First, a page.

Olive Egger

General Information

Breed Purpose
Egg Layer
Climate Tolerance
All Climates
Egg Productivity
Egg Size
Egg Color
Olive to khaki
Breed Temperament
Breed Colors/Varieties
Breed Size
Large Fowl

Olive Egger chickens are produced from a crossing of breeds. Like Easter Eggers, crossing a blue egg layer or chicken carrying a blue egg gene (i.e., Ameraucana, Araucana) to a dark brown layer/gene carrier (i.e., Marans, Welsummer), you will get a layer of olive colored eggs.

Breeding results can vary depending on what types of breeds are used and if they are pure. Olive Egger chickens will vary greatly in appearance, body type, etc., and are not an official breed with a set of standards. However, they are becoming quite popular with breeders and backyard enthusiasts as a way to diversify egg colors in your egg basket.

(Green) Olive Egger eggs

Olive Egger chick

Olive Egger hen

Young Olive Egger Rooster

There is a thread here on BYC dedicated to Olive Eggers: http://www.backyardchickens.com/t/131131/the-olive-egger-thread/3540#post_8233099
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Latest reviews

Pros: Beautiful sky blue eggs, beautiful unique chicken, big personality, MUFFFFSSSS, BEEEAAARDDDSSS
Cons: Bad egg patterns, has big voice box, enjoys sound of ones own voice, not very hygenic (gets food stuck in muffs and beard)
My olive egger is an Ameruacana mix. She's a pretty crap layer (she gave up laying after two sky blue eggs and now hogs the laying boxes to lay her phantom eggs), and she came home with a bumble foot. She also enjoys screaming her heart out for no apparent reason. Mine is a little on the dumb side, with some difficulty eating (you have to hand feed them, and when they're full, they'll just look at you).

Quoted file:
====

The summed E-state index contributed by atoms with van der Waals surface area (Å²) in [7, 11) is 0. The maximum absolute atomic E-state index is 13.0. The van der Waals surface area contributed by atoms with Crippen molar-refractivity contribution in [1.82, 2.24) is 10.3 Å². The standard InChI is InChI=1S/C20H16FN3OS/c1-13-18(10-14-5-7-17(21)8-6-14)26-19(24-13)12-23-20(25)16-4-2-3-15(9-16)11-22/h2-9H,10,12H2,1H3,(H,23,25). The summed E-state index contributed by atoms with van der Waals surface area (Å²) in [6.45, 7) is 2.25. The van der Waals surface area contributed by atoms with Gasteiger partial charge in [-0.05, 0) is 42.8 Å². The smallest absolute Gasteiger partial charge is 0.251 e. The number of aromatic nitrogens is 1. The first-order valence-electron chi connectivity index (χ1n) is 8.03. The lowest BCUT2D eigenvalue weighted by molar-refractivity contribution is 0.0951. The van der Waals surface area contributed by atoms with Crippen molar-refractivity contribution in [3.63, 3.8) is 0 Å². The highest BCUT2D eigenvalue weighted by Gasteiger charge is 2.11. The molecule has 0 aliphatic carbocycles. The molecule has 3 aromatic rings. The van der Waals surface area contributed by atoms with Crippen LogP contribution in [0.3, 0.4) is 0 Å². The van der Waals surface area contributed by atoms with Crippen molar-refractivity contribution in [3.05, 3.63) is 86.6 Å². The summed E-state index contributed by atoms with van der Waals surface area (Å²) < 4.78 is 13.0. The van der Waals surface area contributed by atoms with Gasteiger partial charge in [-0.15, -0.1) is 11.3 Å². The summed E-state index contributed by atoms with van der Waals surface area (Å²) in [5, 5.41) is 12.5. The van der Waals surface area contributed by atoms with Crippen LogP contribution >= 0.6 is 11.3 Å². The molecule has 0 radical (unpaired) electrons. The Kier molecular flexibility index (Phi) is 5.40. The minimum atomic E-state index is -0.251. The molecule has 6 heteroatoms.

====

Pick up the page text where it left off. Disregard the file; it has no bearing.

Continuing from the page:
Negatives aside, olive eggers have big personalities and beautiful eggs (when they choose to lay them). They are friendly inquisitive bird (a little too heavy to fly as much as the average leghorn), and enjoy massages and sitting in your lap (a little too much as tehy sometimes fall asleep - once she's on, she'll never leave!). They are also relatively beautiful, and once you've looked into their derpy eyes, you know you're not going to let this chicken go. Seriously, who doesn't want a bearded, muffed wonder!
I would recommend this chicken for kids (please DON'T use this beautiful inquisitive breed for meat)!!!!!!

everything is worth it for the muffs
Pros: Fun egg color to have
Cons: Squawky bird
My olive egger is a Marans/Ameraucana mix from mypetchicken. She is a cruddy winter layer and she makes more noise than the rest of my flock put together. Her sister is the same. It's not all that fair to rate "olive eggers" since different mixes will have different traits but this is just my experience and the particular mix I got. If you're concerned about upsetting your neighbors or if you're trying to hide chickens from your HOA, this might not be a good mix for you. When mine are laying, they are good for about 4 olive eggs per week and neither have gone broody.
Pros: really cool colored eggs, not a cookie cutter breed
Cons: can't think of any
If you're looking for a colorful egg basket, you have to add some olive eggers. Since these birds are defined by their egg color, they aren't a breed per se, but are the result of breeding a dark egg layer with a blue egg layer. Many combinations can be used so the resulting olive eggers can have various types and personalities. For mine, I used a cream legbar rooster and various marans and welsumer hens. The progeny lay from a deep minty green to a beautiful true dark olive.